The Irish Co-operative Organisation Society (ICOS) has welcomed amendments to proposed new EU animal transport rules as “realistic” and “practical”.

The proposed new transport rules were initiated and debated by the EU Parliament’s Committee of Inquiry on the Protection of Animals during Transit (ANIT). 

The key proposals brought forward by the committee were: A complete ban on the transport of unweaned animals under 35 days of age; a maximum journey time of two hours for unweaned animals over 35 days; and a ban on the transport of pregnant animals in the last third of gestation.

The amendments adopted yesterday (Thursday, January 20) will see less severe and more flexible alternatives put in place, rather than the original proposals.

The finalised proposals will now go forward in a report to the EU Commission and, if approved, could be in place by the end of 2023.

Animal transport vote

MEPs on the ANIT committee voted to reduce a proposed age limit, before which unweaned calves should not be transported, from 35 days to 28 days.

A potential outright ban on the transport of animals in the last third of gestation was also amended to allow transport of up to four hours’ duration.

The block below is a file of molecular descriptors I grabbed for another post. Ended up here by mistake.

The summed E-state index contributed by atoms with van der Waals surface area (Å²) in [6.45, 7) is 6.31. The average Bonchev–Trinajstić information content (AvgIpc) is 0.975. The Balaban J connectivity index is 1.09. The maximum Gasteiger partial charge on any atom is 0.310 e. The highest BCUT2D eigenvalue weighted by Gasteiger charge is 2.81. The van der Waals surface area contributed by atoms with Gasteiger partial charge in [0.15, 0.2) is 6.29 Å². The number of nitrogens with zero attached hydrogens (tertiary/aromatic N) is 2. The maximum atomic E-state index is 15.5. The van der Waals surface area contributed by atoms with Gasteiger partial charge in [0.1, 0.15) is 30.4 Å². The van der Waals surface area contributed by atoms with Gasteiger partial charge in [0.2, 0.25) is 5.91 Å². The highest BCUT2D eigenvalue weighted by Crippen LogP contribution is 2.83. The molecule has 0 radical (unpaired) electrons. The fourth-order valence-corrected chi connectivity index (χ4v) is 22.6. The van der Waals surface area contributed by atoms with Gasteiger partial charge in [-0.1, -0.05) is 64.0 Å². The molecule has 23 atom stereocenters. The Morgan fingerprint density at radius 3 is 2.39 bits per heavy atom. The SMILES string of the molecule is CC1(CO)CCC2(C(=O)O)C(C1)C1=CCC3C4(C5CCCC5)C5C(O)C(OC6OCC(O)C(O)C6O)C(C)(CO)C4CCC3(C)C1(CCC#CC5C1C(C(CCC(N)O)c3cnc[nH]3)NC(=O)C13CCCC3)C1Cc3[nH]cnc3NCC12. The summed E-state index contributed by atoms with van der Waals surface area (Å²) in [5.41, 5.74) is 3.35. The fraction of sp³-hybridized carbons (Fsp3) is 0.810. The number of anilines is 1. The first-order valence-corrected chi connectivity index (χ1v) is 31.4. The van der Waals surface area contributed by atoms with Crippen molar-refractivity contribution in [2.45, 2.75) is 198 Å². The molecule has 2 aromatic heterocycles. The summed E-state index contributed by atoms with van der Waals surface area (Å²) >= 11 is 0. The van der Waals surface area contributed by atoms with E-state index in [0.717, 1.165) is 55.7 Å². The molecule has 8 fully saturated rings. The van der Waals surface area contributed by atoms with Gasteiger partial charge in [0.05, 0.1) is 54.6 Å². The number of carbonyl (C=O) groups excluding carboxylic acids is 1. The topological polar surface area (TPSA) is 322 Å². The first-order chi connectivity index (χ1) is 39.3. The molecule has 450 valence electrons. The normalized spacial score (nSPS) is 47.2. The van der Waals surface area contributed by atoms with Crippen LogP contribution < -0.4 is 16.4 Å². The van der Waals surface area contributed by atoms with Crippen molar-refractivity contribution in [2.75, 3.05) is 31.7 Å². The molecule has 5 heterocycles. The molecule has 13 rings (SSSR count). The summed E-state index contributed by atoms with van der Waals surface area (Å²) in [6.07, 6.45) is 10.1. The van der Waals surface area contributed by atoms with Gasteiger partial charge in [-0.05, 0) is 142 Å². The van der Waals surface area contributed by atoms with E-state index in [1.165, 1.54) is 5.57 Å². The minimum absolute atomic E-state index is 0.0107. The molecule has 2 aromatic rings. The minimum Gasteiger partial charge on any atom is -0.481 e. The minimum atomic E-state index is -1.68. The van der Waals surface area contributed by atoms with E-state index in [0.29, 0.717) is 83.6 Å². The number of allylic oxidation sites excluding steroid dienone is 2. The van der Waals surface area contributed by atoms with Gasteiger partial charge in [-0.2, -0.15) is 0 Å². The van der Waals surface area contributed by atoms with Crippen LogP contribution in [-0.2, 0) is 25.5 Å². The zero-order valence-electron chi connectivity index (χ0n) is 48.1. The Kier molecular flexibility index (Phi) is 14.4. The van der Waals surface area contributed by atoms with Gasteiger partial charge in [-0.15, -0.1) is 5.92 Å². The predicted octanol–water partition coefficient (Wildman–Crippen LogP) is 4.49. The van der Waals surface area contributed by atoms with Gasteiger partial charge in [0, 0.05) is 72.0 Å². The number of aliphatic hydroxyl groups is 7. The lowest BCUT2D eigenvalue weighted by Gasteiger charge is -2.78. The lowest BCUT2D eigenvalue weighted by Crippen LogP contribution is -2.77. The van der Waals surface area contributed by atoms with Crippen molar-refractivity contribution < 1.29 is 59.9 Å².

Ray Doyle, environment and livestock executive of ICOS said: “The Irish calf export trade is an essential part of our dairy sector where very high quality calves are produced to high standards of animal welfare and husbandry, and are transported by responsible and caring operators.

“The original 35-day proposed limit would have had a seriously detrimental impact on the Irish calf export trade which underpins the economic viability and livelihood of dairy farms, who collectively produce over 150,000 calves for export each year.

“The amended proposals are more realistic and practical in nature. These amendments represent flexibilities which we campaigned for, and we also acknowledge the work of Irish MEPs Billy Kelleher and Colm Markey who represented the best interests of Irish dairy farming in promoting the amendments within the ANIT committee,” Doyle added.

ICOS has said that everyone understands that animal welfare is a top priority and that everyone must work together to ensure that the high standards Ireland has in place are preserved and enhanced for the future. 

The society added that “these high standards must be replicated consistently across Europe and each member state has a significant obligation in this regard, hence the EU Parliament’s concern and emphasis on these issues”.

The ANIT report will inform the ongoing European Commission review of current legislation.

ICOS expects new legislation on animal welfare during transport to be proposed by the commission in 2023, which the European Parliament and EU countries will have a further say on.